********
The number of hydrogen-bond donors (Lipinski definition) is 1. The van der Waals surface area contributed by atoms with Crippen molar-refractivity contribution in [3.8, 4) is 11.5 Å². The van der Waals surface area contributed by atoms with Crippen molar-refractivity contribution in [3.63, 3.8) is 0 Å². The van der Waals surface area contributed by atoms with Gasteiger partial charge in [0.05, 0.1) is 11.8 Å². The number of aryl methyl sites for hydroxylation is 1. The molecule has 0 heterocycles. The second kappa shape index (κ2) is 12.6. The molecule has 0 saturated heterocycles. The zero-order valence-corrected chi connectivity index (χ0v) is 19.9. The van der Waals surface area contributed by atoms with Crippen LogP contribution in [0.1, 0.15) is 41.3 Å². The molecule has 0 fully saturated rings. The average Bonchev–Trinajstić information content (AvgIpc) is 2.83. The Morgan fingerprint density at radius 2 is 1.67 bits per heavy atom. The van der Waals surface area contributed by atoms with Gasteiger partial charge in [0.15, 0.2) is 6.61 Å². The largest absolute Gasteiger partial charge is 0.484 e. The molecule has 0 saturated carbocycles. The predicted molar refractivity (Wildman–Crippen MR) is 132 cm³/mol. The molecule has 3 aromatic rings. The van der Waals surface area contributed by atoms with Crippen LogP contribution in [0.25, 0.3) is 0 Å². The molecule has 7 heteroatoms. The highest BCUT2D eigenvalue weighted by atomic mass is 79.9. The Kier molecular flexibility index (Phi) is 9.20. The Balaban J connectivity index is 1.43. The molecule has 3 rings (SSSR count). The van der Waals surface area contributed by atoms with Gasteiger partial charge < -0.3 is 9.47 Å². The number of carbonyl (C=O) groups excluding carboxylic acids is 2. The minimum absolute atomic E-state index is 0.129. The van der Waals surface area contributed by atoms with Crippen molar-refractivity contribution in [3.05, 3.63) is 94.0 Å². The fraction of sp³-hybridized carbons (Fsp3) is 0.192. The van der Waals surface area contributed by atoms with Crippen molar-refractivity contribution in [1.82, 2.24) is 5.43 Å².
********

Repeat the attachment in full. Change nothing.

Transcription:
The number of hydrogen-bond donors (Lipinski definition) is 1. The van der Waals surface area contributed by atoms with Crippen molar-refractivity contribution in [3.8, 4) is 11.5 Å². The van der Waals surface area contributed by atoms with Crippen molar-refractivity contribution in [3.63, 3.8) is 0 Å². The van der Waals surface area contributed by atoms with Gasteiger partial charge in [0.05, 0.1) is 11.8 Å². The number of aryl methyl sites for hydroxylation is 1. The molecule has 0 heterocycles. The second kappa shape index (κ2) is 12.6. The molecule has 0 saturated heterocycles. The zero-order valence-corrected chi connectivity index (χ0v) is 19.9. The van der Waals surface area contributed by atoms with Crippen LogP contribution in [0.1, 0.15) is 41.3 Å². The molecule has 0 fully saturated rings. The average Bonchev–Trinajstić information content (AvgIpc) is 2.83. The Morgan fingerprint density at radius 2 is 1.67 bits per heavy atom. The van der Waals surface area contributed by atoms with Gasteiger partial charge in [0.15, 0.2) is 6.61 Å². The largest absolute Gasteiger partial charge is 0.484 e. The molecule has 0 saturated carbocycles. The predicted molar refractivity (Wildman–Crippen MR) is 132 cm³/mol. The molecule has 3 aromatic rings. The van der Waals surface area contributed by atoms with Crippen LogP contribution in [0.25, 0.3) is 0 Å². The molecule has 7 heteroatoms. The highest BCUT2D eigenvalue weighted by atomic mass is 79.9. The Kier molecular flexibility index (Phi) is 9.20. The Balaban J connectivity index is 1.43. The molecule has 3 rings (SSSR count). The van der Waals surface area contributed by atoms with Gasteiger partial charge < -0.3 is 9.47 Å². The number of carbonyl (C=O) groups excluding carboxylic acids is 2. The minimum absolute atomic E-state index is 0.129. The van der Waals surface area contributed by atoms with Crippen molar-refractivity contribution in [3.05, 3.63) is 94.0 Å². The fraction of sp³-hybridized carbons (Fsp3) is 0.192. The van der Waals surface area contributed by atoms with Crippen molar-refractivity contribution in [1.82, 2.24) is 5.43 Å².